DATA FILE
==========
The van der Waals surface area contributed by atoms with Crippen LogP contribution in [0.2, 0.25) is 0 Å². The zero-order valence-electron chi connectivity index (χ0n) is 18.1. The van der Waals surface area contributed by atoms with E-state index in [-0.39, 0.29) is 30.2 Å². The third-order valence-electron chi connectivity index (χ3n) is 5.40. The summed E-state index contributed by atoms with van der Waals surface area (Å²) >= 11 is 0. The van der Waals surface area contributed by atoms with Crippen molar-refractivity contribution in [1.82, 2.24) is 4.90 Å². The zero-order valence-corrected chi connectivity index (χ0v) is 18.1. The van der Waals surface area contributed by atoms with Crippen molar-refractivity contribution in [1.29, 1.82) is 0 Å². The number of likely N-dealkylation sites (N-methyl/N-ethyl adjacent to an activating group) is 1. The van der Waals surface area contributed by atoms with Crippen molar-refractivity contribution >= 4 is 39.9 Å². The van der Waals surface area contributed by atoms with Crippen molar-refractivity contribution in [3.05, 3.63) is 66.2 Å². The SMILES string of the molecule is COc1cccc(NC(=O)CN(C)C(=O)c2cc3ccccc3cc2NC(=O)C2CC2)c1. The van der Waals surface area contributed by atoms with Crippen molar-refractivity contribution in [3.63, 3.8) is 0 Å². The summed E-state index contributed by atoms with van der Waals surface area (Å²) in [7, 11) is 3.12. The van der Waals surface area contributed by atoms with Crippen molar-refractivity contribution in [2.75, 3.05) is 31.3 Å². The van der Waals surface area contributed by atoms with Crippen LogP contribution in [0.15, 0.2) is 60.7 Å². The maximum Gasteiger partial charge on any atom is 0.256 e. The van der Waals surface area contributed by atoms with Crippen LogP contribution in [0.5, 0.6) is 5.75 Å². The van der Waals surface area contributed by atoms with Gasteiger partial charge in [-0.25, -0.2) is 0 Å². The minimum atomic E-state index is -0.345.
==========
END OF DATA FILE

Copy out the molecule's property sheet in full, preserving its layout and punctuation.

The van der Waals surface area contributed by atoms with Crippen LogP contribution in [0.2, 0.25) is 0 Å². The zero-order valence-electron chi connectivity index (χ0n) is 18.1. The van der Waals surface area contributed by atoms with E-state index in [-0.39, 0.29) is 30.2 Å². The third-order valence-electron chi connectivity index (χ3n) is 5.40. The summed E-state index contributed by atoms with van der Waals surface area (Å²) >= 11 is 0. The van der Waals surface area contributed by atoms with Crippen molar-refractivity contribution in [1.82, 2.24) is 4.90 Å². The zero-order valence-corrected chi connectivity index (χ0v) is 18.1. The van der Waals surface area contributed by atoms with Crippen molar-refractivity contribution in [1.29, 1.82) is 0 Å². The number of likely N-dealkylation sites (N-methyl/N-ethyl adjacent to an activating group) is 1. The van der Waals surface area contributed by atoms with Crippen molar-refractivity contribution >= 4 is 39.9 Å². The van der Waals surface area contributed by atoms with Crippen molar-refractivity contribution in [3.05, 3.63) is 66.2 Å². The SMILES string of the molecule is COc1cccc(NC(=O)CN(C)C(=O)c2cc3ccccc3cc2NC(=O)C2CC2)c1. The van der Waals surface area contributed by atoms with Crippen molar-refractivity contribution in [3.63, 3.8) is 0 Å². The summed E-state index contributed by atoms with van der Waals surface area (Å²) in [7, 11) is 3.12. The van der Waals surface area contributed by atoms with Crippen molar-refractivity contribution in [2.75, 3.05) is 31.3 Å². The van der Waals surface area contributed by atoms with Crippen LogP contribution in [0.15, 0.2) is 60.7 Å². The maximum Gasteiger partial charge on any atom is 0.256 e. The van der Waals surface area contributed by atoms with Crippen LogP contribution in [0.5, 0.6) is 5.75 Å². The van der Waals surface area contributed by atoms with Gasteiger partial charge in [-0.25, -0.2) is 0 Å². The minimum atomic E-state index is -0.345.